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[OPIRG-EVENTS] CEPAL Summer Program Launch: 9 May in Ottawa

     Note that the deadline to register is this Sunday May 5

    "Still at the Heart of the Matter: Palestinian Refugees"

The launch of CEPAL's Summer 2002 Overseas Program, featuring keynote 
speaker Professor Elia Zureik

Thursday, May 9th, 2002
7:00 pm
Room 269, West Block, Parliament Hill
Admission is free

*Professor Elia Zuriek* will open the evening with his keynote address 
entitled "Palestinian Refugees and the Middle East Conflict." Professor 
Zuriek will talk about leading crisis issues with a focus on the refugee 
dimension of the conflict.

*Photo Exhibit* of works by Palestinian children presented by Shannon Dow. 
“From the Eyes of A Child: Human Rights for the Children of Bourj 
El-Barajneh” is a photo project initiated by Dow with her students in Bourj 
el-Barajneh, one of the Palestinian refugee camps in Lebanon where she 
volunteered with CEPAL in the summer of 2001. This display presents the 
photographs and letters of her students and gives voice to their view of the 

CEPAL Summer 2001 participant Jordan Topp will summarize volunteer 
accomplishments in the refugee camps last summer.

Launch of Summer 2002 Program by Giulia El Dardiry. El Dardiry coordinated 
last year's overseas summer program and will introduce the goals set out for 
this upcoming summer's challenge.

An *auction and raffle* will take place so that others can participate to 
help make CEPAL's Summer 2002 Overseas Program a reality.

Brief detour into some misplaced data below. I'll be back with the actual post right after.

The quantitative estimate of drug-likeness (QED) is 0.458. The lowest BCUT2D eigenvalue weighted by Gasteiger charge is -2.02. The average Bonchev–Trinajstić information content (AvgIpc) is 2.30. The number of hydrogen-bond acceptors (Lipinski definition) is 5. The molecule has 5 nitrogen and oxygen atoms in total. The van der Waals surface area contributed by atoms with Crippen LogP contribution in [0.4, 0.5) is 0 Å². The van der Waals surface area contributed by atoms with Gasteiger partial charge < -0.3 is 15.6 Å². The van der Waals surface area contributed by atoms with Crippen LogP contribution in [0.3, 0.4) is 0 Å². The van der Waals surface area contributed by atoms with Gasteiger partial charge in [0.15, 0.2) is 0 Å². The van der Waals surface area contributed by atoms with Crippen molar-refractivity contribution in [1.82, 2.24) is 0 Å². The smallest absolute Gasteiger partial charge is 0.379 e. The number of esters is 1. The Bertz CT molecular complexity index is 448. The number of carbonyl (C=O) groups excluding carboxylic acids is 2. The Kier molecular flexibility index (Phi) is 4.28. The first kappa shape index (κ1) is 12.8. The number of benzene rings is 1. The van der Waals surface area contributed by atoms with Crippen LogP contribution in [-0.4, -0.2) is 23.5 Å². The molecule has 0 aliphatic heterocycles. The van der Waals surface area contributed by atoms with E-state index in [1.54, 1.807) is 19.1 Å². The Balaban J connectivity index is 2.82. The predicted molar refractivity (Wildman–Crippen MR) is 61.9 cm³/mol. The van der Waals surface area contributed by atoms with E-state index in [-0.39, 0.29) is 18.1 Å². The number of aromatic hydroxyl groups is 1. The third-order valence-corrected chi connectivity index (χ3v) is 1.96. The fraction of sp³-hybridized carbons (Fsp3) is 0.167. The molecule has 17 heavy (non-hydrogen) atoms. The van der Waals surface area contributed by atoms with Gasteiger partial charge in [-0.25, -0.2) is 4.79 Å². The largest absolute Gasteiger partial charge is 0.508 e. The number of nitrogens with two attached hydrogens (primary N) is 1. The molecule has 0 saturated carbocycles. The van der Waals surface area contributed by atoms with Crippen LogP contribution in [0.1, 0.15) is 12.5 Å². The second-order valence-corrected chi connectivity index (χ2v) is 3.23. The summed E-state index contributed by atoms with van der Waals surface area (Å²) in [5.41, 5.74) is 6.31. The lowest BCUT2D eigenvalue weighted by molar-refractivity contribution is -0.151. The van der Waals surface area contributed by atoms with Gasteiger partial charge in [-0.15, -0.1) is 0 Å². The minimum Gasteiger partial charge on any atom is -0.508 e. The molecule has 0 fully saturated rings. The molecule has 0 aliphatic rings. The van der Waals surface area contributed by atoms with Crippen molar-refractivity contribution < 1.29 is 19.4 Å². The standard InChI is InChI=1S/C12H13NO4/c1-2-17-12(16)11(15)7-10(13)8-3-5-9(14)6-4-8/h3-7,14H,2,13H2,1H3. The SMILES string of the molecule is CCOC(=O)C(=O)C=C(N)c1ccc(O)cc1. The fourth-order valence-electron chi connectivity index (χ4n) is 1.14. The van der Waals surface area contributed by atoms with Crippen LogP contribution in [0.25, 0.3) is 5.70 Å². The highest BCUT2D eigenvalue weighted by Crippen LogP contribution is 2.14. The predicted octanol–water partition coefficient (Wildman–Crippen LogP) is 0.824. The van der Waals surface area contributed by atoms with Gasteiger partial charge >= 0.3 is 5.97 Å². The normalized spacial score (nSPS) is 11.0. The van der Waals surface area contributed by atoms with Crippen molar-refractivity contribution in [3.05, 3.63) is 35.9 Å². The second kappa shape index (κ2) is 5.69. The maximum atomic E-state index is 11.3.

RSVP by Sunday, 5 May, 5:00 pm to (613) 236-7825 or events@cepal.ca

To book interviews or for other enquiries, please contact: Madalena Santos 
at tel: (613) 236.7825 or via e-mail: madalenasantos@hotmail.com

This event is presented by CEPAL – the Canadian-Palestinian Educational 
Exchange and co-sponsored by Libby Davies, MP Vancouver East

What is CEPAL?
CEPAL - the Canadian-Palestinian Educational Exchange - is a not-for-profit 
organization founded in 1996 by young Canadians who share a deep commitment 
to the respect of human dignity and human rights of all people.  CEPAL’s 
objective is to assist the Palestinian refugees in the pursuit of their 
basic human rights by increasing their access to education and by raising 
public awareness in Canada about their struggle. In Canada, CEPAL works in 
cooperation with a wide range of organizations, and is supported by 
community organizations and individuals who donate their time and money.

Why Palestinian Refugees in Lebanon?
The situation that confronts Palestinian Refugees in Lebanon is worsening 
daily. As much of the world focuses on the difficulties facing Palestinians 
in the West Bank and Gaza, the dire situation of the Palestinian Diaspora in 
Lebanon is largely forgotten. Poverty, health crises and illiteracy are all 
on the rise among Palestinians in Lebanon. Over 60 percent of Palestinian 
families in Lebanon are living below the UN-established poverty-line, and